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The actions of BAFF in B-lymphocyte maturation and its effects on the development of autoimmune disease

BAFF, a member of the family of tumor necrosis factor ligands, is essential for the development of peripheral, mature, long-lived B lymphocytes. It binds to three different receptors (BCMA, TACI and BAFF-R), which are all members of the family of tumor necrosis factor receptors. Defects in the genes encoding either BAFF or BAFF-R abolish the generation of mature B cells. BAFF is made by myeloid cells while BAFF-R is expressed preferentially on B cells. BAFF induces polyclonal maturation of resting, short-lived immature cells to resting, long-lived mature B cells without proliferation. Lupus erythematodes-prone mice have elevated levels of BAFF in their blood, and treatment of these mice with BAFF decoy receptor (BCMA-Ig) prevents the onset of this autoimmune disease. Human lupus patients also show elevated levels of BAFF in their blood. Treatments with BAFF-neutralizing agents should prevent, delay or, at least, slow down the disease.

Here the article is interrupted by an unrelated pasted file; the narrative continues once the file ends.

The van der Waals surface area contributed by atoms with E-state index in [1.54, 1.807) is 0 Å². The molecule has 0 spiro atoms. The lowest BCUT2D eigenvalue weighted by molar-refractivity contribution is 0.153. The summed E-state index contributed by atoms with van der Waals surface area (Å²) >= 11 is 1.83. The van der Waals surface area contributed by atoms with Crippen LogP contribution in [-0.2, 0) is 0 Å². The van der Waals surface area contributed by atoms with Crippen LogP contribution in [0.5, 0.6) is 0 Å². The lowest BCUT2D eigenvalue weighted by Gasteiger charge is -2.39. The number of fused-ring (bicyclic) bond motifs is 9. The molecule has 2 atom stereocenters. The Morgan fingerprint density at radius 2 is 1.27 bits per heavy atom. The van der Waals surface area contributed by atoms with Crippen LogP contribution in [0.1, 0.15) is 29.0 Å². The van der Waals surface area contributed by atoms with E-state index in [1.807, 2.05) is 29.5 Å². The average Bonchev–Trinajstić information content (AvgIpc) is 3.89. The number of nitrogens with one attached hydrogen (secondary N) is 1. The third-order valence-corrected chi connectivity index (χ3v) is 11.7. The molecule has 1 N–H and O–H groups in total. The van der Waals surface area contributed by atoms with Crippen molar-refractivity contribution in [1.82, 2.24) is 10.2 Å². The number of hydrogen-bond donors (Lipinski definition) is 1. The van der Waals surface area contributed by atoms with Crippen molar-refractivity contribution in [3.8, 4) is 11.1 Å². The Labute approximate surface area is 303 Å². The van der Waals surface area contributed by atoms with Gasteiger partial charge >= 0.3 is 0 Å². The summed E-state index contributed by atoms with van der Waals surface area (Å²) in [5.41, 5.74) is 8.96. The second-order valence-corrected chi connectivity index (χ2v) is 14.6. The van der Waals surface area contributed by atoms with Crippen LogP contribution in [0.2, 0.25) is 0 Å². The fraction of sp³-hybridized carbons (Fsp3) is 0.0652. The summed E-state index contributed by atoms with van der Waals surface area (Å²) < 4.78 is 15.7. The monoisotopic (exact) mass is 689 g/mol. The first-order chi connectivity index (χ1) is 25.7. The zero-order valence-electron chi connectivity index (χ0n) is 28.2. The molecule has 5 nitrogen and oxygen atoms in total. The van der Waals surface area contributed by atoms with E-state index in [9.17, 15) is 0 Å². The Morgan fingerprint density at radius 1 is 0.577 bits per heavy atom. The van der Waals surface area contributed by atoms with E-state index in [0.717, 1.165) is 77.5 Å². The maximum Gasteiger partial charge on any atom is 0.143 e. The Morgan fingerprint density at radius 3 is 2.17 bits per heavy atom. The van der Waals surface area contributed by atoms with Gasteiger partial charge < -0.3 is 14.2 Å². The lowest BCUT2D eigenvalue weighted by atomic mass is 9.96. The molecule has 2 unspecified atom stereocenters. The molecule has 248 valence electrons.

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  • Public Health
  • Tumor Necrosis
  • Tumor Necrosis Factor
  • Autoimmune Disease
  • Elevate Level